In a bid to attract foreign investment for casinos and to promote tourism, the Sri Lankan government has brought a proposal to reduce taxes on casinos to a mere five per cent and also offer tax holidays and long-term exemptions to those investing in this sector.
According to a recent report in Forbes, Australian casino operator Crown Limited, India’s leading and only publicly traded casino company Delta Corp and certain other Asian companies are planning to open Macau style casinos in Sri Lanka. The report also speculates that American billionaire and casino magnate Sheldon Adelson and his company Las Vegas Sands (LVS) may be interested in starting operations in Sri Lanka as part of his long term vision to target the Indian gaming market.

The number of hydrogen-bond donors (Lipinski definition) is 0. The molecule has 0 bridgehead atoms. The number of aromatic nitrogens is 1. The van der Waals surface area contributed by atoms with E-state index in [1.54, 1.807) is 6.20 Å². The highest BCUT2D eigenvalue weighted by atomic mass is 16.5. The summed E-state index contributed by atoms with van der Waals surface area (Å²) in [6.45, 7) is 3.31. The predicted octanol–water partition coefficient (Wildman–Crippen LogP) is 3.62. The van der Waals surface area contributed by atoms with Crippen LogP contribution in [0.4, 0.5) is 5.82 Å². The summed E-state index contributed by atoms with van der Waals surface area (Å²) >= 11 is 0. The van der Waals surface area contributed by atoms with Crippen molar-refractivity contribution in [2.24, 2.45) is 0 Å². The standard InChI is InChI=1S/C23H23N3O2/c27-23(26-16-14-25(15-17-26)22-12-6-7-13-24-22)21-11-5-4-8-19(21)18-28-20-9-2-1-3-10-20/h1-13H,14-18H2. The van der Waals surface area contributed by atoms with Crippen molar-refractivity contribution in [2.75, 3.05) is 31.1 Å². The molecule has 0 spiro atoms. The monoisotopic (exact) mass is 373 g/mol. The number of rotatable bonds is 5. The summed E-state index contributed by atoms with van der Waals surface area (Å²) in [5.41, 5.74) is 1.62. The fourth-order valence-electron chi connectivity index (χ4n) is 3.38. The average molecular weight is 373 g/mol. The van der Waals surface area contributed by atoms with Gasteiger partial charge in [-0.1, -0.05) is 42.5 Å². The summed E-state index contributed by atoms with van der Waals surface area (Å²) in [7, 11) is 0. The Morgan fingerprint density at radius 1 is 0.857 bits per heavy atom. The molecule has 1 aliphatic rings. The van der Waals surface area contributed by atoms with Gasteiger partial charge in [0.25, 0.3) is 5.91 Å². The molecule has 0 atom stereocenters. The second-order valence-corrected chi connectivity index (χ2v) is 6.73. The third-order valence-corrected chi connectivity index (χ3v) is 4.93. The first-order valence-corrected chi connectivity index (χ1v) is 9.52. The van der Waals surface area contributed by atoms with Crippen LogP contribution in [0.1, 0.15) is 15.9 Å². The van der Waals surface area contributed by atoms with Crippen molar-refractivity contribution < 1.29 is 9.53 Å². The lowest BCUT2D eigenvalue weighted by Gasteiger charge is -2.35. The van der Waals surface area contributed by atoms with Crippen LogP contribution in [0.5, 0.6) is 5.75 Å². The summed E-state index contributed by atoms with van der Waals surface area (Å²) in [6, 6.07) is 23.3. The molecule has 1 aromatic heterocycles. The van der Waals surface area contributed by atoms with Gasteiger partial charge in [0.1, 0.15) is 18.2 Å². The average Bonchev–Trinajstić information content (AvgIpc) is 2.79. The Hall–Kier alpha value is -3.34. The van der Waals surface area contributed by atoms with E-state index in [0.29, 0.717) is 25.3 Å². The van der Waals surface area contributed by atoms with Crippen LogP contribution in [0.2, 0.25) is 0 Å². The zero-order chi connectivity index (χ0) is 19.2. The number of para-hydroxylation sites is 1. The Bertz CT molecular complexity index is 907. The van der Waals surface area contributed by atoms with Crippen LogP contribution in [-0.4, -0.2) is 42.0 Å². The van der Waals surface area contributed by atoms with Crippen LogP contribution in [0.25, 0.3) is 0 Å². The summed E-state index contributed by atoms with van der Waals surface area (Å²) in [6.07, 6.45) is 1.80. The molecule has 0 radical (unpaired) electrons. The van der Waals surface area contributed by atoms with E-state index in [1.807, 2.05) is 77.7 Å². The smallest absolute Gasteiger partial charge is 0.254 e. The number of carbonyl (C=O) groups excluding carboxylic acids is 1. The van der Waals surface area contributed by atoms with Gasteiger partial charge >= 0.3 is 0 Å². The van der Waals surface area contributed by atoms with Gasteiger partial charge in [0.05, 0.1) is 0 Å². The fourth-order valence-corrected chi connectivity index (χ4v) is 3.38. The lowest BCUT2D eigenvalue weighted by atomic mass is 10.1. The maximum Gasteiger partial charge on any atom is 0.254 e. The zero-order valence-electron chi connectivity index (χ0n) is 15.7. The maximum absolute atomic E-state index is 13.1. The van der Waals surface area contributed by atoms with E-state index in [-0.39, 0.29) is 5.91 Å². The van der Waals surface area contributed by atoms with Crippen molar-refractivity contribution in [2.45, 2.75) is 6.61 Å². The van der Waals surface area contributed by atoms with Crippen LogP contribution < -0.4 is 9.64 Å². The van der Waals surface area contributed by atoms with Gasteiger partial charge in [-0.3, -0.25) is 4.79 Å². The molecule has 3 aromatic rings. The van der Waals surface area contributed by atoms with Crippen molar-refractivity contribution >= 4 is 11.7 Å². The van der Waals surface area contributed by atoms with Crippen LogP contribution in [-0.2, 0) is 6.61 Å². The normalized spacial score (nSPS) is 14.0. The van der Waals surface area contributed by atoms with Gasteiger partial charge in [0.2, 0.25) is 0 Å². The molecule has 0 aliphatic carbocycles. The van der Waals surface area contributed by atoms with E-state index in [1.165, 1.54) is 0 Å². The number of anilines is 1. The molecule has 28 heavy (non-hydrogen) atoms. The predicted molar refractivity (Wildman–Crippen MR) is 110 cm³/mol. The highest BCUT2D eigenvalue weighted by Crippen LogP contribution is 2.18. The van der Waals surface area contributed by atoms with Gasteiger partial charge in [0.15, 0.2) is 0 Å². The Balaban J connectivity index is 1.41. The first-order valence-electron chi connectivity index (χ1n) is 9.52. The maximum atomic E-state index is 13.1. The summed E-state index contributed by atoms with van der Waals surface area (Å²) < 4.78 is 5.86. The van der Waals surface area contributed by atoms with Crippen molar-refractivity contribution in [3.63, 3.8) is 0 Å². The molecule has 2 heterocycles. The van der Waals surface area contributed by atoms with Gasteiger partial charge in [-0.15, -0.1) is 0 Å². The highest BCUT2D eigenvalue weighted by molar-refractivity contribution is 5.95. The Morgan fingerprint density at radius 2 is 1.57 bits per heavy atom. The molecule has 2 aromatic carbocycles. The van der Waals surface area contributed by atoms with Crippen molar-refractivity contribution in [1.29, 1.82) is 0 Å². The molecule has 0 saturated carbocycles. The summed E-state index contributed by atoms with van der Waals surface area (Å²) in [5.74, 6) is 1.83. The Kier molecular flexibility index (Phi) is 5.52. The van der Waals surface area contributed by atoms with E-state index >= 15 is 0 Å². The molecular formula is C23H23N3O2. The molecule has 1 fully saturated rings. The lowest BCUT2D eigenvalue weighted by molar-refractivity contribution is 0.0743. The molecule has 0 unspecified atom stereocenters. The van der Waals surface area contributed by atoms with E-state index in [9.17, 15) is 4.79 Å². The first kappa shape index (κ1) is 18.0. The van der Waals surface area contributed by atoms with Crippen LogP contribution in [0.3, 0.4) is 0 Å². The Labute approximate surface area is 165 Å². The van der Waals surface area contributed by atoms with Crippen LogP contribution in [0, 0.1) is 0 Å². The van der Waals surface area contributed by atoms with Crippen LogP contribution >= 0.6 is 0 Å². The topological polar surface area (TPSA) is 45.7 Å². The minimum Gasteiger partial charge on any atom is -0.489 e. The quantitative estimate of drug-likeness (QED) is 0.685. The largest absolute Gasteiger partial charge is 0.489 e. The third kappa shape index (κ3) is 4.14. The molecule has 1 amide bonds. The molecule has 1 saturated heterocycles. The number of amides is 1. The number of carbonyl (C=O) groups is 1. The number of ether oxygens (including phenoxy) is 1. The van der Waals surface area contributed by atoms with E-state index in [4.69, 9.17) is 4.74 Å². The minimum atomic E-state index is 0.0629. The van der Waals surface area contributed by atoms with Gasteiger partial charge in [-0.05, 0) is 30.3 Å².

A 2012 Forbes report also points out that LVS and Adelson are very keen to start casino operations in India and had even requested the Delhi tourism department to allow foreign investment in casinos, but the government has been unresponsive to demands for changing India’s archaic gaming laws.
It remains to be seen whether Sri Lanka will emerge as an alternative and successful gaming destination in Asia given the interest of major global casino companies and reduced tax burden on companies. It may be noted that various casinos flourish in Colombo and other parts of Sri Lanka. In Sri Lanka the first casinos opened in 1977 and the industry was largely unregulated and unlicensed until 2010.
The Sri Lankan parliament however passed the Casino (Business) Regulation Act 0f 2010 (having effect from 1st January 2012) which makes it mandatory to procure licenses from the appropriate Ministry before commencing gaming licenses. Running unlicensed gaming operations has been made a criminal offence punishable with imprisonment upto five years and/or fine upto Sri Lanka Rs. five million.
Note: A copy of the Casino (Business) Regulation Act [in English] can be accessed here.